In accordance with reported data, mean U mass fraction in the prostate tissue (0.4 mg/kg on dry mass basis) was almost one order of magnitude higher than the detection limit (DL) of INAA for this trace element in bone (0.07 mg/kg of dry tissue)[31,34]. However, mass fraction of U in all prostate samples measured by us using INAA was under DL of U (0.05 mg/kg of dry tissue).
Accurate determination of trace element concentrations by ICP-MS requires the use of a directly matrix-matched standard, with a similar major chemical composition and mineralogical form to the sample. However, no current standard allows for the quantification of U in prostate or another human tissue. For this reason, we were forced to evaluate the accuracy of our method using other certified reference materials with the biological matrix, certified for the U contents - CRM INCT-MPH-2 Mixed Polish Herbs. Table 1 depicts our data for U mass fractions in samples of certified reference material and the certified value of this material. The detected mean for the U content (M ± SD) in the certified reference material Mixed Polish Herbs INCTMPH-2 obtained in this work was in good agreement with the mean of certified value (Table 1). This indicates an acceptable accuracy of the results on the U content in the intact prostate samples.
Table 1: ICP-MS data of U content (M ± SD) in Certified Reference Material Mixed Polish Herbs INCT-MPH-2 (mg/kg on dry mass basis).
|Certified Reference Material||Certificate||This work result|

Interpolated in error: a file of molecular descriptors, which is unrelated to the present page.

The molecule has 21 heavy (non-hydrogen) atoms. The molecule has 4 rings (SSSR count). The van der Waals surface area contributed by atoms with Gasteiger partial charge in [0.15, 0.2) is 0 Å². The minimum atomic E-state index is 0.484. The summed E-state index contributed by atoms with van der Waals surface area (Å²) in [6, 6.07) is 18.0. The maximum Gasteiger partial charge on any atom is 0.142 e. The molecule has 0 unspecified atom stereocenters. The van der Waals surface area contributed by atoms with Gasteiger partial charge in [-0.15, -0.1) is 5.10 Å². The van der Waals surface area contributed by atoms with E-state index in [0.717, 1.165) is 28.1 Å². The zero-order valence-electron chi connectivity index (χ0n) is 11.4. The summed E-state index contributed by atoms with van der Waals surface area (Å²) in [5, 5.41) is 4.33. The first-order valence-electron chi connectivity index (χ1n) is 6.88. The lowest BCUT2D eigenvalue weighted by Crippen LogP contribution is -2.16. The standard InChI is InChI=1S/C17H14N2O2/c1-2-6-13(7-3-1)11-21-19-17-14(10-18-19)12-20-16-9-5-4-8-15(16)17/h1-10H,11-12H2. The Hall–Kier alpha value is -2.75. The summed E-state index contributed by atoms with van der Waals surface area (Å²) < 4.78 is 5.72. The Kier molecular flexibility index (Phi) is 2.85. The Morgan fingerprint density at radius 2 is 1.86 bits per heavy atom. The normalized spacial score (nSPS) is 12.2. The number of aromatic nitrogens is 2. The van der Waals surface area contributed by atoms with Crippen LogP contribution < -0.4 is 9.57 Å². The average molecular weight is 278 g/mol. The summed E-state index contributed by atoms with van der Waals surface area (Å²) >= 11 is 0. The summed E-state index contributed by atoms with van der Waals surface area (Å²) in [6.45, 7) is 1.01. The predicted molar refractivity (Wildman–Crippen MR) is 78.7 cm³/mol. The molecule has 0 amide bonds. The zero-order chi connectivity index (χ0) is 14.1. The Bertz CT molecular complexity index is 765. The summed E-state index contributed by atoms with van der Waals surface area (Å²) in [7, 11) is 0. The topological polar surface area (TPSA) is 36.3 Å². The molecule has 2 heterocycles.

|Mixed Polish Herbs INCT-MPH-2||0.049||0.050 ± 0.008|
M - arithmetic mean; SD – standard deviation
Increase of U mass fractions in prostate with age
Figure.1 shows individual data for the U mass fraction in the prostate tissue for all samples and lines of trend with age. To estimate the effect of age on the U content in prostate (Table 2) we examined three age groups: the first comprised a younger group with ages from 13 to 20 years (mean age 16.3 years, n = 9), the second comprised men with ages ranging from 21 to 40 years (mean age 30.4 years, n = 28) and the last one comprised older persons with ages ranging from 41 to 60 years (mean age 49.6 years, n = 27). Table 2 represents certain statistical parameters (arithmetic mean, standard deviation, standard error of mean, minimum and maximum values, median, percentiles with 0.025 and 0.975 levels) of the U content in prostate tissue of every age group. The results for all subjects from 13 to 60 years, taken together (∑), are also shown in Table 2.
Figure 1: Individual mass fraction of U in non-hypertrophic prostate of healthy men and trend lines (a –linear, b – exponential)
Table 2: Some statistical parameters of U mass fraction (mg/kg on dry mass basis) in the non-hypertrophic prostate tissue of healthy men
M - arithmetic mean, SD – standard deviation, SEM – standard error of mean, Min – minimum value, Max – maximum value, Med– median, P0.025 – percentile with 0.025 level, P0.975 – percentile with 0.975 level, ∑ = 1 2 3 .
Mean value of the U mass fraction in all prostate samples investigated in the study was 0.0049 mg/kg on dry mass basis (Table 2). The obtained mean for U mass fraction in human prostate are nearly two orders of magnitude lower than the only value of previously reported data, one order of magnitude lower than the DL of INAA (0.05 mg/kg of dry tissue), and 50 times higher than the DL of ICP-MS (0.0001 mg/kg of dry tissue).